Carol Sanford wanders through her collection of entrepreneurial heroes, presenting four game-changing archetypes for founders, leaders and impact investors
Carol Sanford is founder and CEO of global consultancy The Responsible Entrepreneur Institute, and a lecturer on business and entrepreneurship at the MIT Sloan School of Management in the US.
Sanford has the right to lecture us on impact, based on her professional experience. At chemical giant DuPont, a change effort she helped design “generated 1,000 percent growth in the business while radically reducing destructive ecological and community impacts,” she writes. In South Africa in the early 1990s, she collaborated with a team from Colgate Palmolive to grow leadership in black townships, “while also enjoying a 40 percent growth in revenues”.
As Sanford sees it, the current global challenges are huge. “Many interconnected crises—social, cultural, economic, financial, political, and ecological—are all converging at the same time.” But “these transitions also create a crucible [where] the responsible entrepreneur” can act.
Sanford describes herself as “a big fan of entrepreneurs and the entrepreneurial spirit.” She believes the world needs responsible entrepreneurs, who in Steve Jobs’s words, will “put a dent in the universe”.
For Sanford, “impact investors, play a critical role” but “too often, the change models offered to investors draw on old thinking and outgrown paradigms.”
Business and society need heroes
Her core argument is that impact investors can instead leverage their change efforts “through the use of the leadership archetypes” because an archetype “offers people a way to access something in themselves.”
Sanford’s arguments have a further twist. She comes with the new age approach associated with the US city of Seattle, and is informed by her Native American heritage.
She cleverly draws on this: “A healthy tribe could emerge and sustain itself only when four major [leadership] archetypes—the Warrior, the Clown, the Hunter, and the Headman—were present and working collaboratively.”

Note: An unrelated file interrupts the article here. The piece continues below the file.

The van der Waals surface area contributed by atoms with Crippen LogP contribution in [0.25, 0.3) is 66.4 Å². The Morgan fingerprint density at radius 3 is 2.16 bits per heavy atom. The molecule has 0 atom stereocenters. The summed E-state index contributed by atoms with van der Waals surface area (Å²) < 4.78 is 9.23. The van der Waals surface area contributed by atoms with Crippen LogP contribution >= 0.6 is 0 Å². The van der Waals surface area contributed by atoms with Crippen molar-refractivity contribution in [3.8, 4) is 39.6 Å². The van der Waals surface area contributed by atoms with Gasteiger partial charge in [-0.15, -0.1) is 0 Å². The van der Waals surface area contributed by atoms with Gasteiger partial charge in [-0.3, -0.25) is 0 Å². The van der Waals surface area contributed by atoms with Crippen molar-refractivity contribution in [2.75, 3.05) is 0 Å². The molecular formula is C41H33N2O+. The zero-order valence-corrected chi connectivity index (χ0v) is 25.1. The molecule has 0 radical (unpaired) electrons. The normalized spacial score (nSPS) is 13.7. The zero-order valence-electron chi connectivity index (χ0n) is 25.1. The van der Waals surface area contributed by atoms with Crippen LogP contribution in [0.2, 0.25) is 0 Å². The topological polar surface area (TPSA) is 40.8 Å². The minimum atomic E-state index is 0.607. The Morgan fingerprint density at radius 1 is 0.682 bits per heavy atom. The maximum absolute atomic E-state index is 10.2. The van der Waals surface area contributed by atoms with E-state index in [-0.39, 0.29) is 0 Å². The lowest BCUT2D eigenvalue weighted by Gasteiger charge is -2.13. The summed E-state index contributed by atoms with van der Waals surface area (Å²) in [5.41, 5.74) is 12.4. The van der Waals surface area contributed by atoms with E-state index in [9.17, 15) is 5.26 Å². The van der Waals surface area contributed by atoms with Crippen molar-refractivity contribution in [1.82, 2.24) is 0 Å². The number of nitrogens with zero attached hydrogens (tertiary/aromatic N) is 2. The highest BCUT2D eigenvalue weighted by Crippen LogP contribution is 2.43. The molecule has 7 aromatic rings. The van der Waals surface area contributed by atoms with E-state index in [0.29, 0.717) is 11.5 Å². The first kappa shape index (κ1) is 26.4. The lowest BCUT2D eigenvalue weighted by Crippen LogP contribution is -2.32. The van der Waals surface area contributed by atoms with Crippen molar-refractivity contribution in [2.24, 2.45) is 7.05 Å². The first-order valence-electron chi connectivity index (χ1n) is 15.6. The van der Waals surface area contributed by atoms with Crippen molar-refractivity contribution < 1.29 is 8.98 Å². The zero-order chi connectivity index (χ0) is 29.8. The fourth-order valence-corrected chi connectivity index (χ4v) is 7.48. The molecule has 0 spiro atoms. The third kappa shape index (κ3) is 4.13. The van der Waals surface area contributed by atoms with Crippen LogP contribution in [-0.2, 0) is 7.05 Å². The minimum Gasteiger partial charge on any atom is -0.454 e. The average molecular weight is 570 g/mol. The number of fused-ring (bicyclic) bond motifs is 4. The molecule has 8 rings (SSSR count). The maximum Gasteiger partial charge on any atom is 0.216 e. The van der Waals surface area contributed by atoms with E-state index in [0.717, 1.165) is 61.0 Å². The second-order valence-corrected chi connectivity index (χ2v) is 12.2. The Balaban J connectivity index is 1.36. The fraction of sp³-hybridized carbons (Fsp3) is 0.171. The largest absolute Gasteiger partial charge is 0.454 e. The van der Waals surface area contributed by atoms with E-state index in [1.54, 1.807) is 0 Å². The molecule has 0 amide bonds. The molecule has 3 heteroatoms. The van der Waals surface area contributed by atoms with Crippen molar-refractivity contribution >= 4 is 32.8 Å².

Unusual language for a business book. I’m not sure CEOs like being called “clowns” – “jester” might be better. So Sanford updates this into four contemporary entrepreneurial “archetypes,” and gives us some concrete examples.
The Warrior, becomes “the realisation entrepreneur,” someone who “promotes a higher, intention or aspiration”. She cites the late Apple founder Steve Jobs who “had a core insight that user-friendliness depended on a combination of aesthetics and integrated utility. This allowed Apple to create a series of elegant offerings”.
As a manifestation of the Clown archetype, “the reconnection entrepreneur” tends to “use humour, surprise, or theatricality as a way to invite us to see our own culpability.” Sanford suggests British billionaire Richard Branson.
“Clowns invite us to wake up, to see what’s obvious but invisible to us.” In his case, he identified the environmental disaster of the UK rail system and replaced it with Virgin Trains. “The result is 78 percent less CO2 emissions per passenger than a flight over an equivalent distance.”
The hunter or “the reciprocity entrepreneur” pays particular attention to both the physical and the spiritual health of the community as a whole, and to “create cultures of inclusion and interdependence.” Because “when the tribe overhunts the forest, the result is starvation. When the tribe turns its back on its members, the result is schism or war.
Talkshow host Oprah Winfrey is Sanford’s choice here. She “has sought out stories from people who are cultural outliers” and helped “make an inclusive culture.”
The Headman (or woman) archetype becomes the “regenerative entrepreneur”, those “who break apart systems and structures,” visionaries who look for “wormholes.”
Sanford cites as an example the founders of B Labs. “Their big idea was to redefine success in business.” Working through existing structures, they pioneered B Lab certification, leading to “more than nine hundred B Corps from more than sixty industries in thirty countries.” They then established a new legal entity, the B Corp, and drove the creation of the B Impact Assessment which is used by thousands of businesses around the world.
This is all very thought provoking, and there is plenty of practical advice. Wisely, Sanford cautions: “You have to see your business as an instrument, not an end in itself. ‘Changing the world’ quickly becomes a platitude if you don’t know how to go about doing it.”
But her main message is that you need to recognise the kind of person you will need to become “and commit to the dogged work required”. The archetypes laid out in this book, she writes, can be particularly useful for this purpose.
Well, maybe. Sanford alleges aggressive and bullying behaviour by Steve Jobs and talks about his reputation for being controlling and rude to those around him. An entrepreneurial hero, perhaps, but hardly a role model. “Charity begins at home.”